Le Web: The tech world's best talk about the hottest trends
- 12 December 2010
- From the section Business
Charlie Kindel is about to speak to me for an interview, when he is interrupted by a polite young man holding a laptop.
The man shows Mr Kindel, who works with app developers for Microsoft's new Windows Phone 7 line-up, a contest he was running and asked if he would post it on his Twitter.
"Sure, no problem," Mr Kindel says cheerfully, and quickly retweets the message on his mobile.
And just like that, a young French student and self-described "would-be web entrepreneur" has his message shared with Mr Kindel's 5,700 followers.
All around him, people wander around with iPads and record each other's sound bites. The official bloggers have as large a press area as the traditional media.
Welcome to Le Web, an annual conference where the best and brightest people of the tech world come together in Paris to discuss what is hot.
'Natural user interfaces'
This year, Le Web happens to fall on the day a snowstorm shut down the airports and the Eiffel Tower, and brought traffic to a standstill in the French capital.
Despite being trapped there, it isn't all bad. The three halls are filled with web celebrities and - this being France - wine is being served from noon.
Geeks are so ubiquitous in the mainstream now that one of the Oscar favourites for the year is about the launch of Facebook.
2010 has been a good year for people in the industry, a year when smartphones took off in a major way.
"We have more and more natural user interfaces," says Mr Kindel.
He is referring not only to the touchscreens on most smartphones and tablets like the iPads, but also to the Kinect - another Microsoft product that launched this year with sensors that track physical movement.
"The ability to move around and it to track you, that is revolutionary," he says. "I'm personally very excited by the potential of that."
Mr Kindel says that the 'smart tiles' design interface of the Windows phones were based on traffic signs and other iconic visual signals you see in everyday life.
It has also been the year of convergence - when more products are doing the same thing.
"I love the stuff we're doing - combining mobile, social with local," says Dennis Crowley, the boyish co-founder of the one of the world's hottest start-ups, Foursquare.
The company tracks your location and allows you to check-in at your favourite spots. "I'm really enjoying people do mash-ups of social media," Mr Crowley adds.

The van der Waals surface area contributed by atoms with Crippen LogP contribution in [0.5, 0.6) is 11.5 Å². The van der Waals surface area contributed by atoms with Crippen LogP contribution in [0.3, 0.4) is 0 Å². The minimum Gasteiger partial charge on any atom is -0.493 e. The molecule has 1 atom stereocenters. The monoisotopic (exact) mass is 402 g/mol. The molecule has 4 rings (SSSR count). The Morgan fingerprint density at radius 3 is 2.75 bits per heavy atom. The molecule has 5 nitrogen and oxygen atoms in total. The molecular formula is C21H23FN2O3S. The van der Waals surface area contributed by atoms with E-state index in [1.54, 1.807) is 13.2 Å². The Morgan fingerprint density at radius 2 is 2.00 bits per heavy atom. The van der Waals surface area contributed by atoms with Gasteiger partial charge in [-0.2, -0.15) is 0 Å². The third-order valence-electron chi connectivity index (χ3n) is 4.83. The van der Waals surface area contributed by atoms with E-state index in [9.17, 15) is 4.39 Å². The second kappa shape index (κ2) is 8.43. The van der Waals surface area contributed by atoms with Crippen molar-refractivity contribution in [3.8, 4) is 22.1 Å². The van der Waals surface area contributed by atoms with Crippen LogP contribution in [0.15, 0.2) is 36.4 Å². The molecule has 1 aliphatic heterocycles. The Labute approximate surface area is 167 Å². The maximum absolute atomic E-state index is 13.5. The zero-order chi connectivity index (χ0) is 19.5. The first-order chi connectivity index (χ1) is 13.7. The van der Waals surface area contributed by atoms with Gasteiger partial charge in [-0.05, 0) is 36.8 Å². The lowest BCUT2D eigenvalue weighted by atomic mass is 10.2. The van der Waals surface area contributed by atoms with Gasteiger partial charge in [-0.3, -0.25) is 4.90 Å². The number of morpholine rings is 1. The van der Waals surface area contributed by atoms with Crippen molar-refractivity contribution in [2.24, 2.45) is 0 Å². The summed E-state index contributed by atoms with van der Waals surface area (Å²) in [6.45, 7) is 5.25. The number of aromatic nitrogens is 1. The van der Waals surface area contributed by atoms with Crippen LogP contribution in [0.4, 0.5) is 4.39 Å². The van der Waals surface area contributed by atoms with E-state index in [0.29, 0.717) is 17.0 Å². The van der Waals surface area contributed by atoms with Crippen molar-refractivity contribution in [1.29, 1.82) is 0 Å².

As well as convergence, the big tech powers are in each other's faces. Facebook is on every iPhone and Google Android phone, while Google and Apple both launched social networks in the past year.
When you log in to the new Windows phones for the first time, for example, you are asked to enter your social networks like Facebook, Twitter, Flickr and so on.
"In the big companies, one of the biggest trends is that they are all starting to do the same things," says Mitchell Baker, chairwoman of the Mozilla Foundation, the non-profit that makes products like Firefox.
"Google is interested in social. Facebook and Apple are interested in ads."
This is true for Ms Baker as well. One of its long-term partners, Google, has a search deal with Mozilla that is renewed every two or three years.
The latest deal is set to expire next year - and Google has its own browser, Chrome, to support, so why does it need to pay to be on Firefox?
"Competition is a good thing and it makes us better," Ms Baker says. "I expect that conversation to be [about] whether it is a good fit for Google and good for us, and not as much about Chrome. A lot of people come to Google through Firefox.
"I'm pretty comfortable about that conversation," she adds, smiling.
But there are also a lot of trends that have not taken off.
"Wave cratered, and it cratered hard!" says Peter Biddle, head of apps at chipmaker Intel.
He is referring to the dearly-departed Google Wave, a confusing product that attempted to provide e-mail, text and chat all in one place.
Unveiled in May 2009, it was discontinued in August as perplexed users had no idea what to do with it.
"They came up with a phenomenal metaphor and, unlike Twitter, they couldn't get a packaged version of it out," Mr Biddle says.
Yet many of its ideas are alive in Facebook's new mail system, showing how the whole tech ecosystem is dependent on innovation from all its parts.
Others were intrigued by the lack of challenges to Facebook, for all the many criticisms levelled at it.
"There have been many social networks that emphasise privacy and small-group communication, and it's interesting that they haven't taken off yet," says Marko Ahtisaari, head of design at Finnish phone giant Nokia.
"But I think their time will come."
Big versus small
Both Mr Ahtisaari and Mr Biddle are also illustrative of a trend, in that they both worked at start-ups previously, and now work at huge companies perceived to be threatened by upstarts.
Mr Ahtisaari founded Dopplr, a social travel site, and was head of design at a free mobile service, Blyk. Mr Biddle was vice-president of Trampoline Systems, a social analytics firm in London.
Now they are helping design the future of some of the world's largest firms.
Yet at the other end, you have start-ups gleefully pitching why their new cool product will make the big boys obsolete.
What makes these conferences so interesting is they put the people running some of the world's biggest industries next to the people trying to disrupt them.
At Le Web, I was talking to a man who was seriously convinced that his new social network would destroy Facebook when it is unveiled next year.
And who knows? Maybe it will.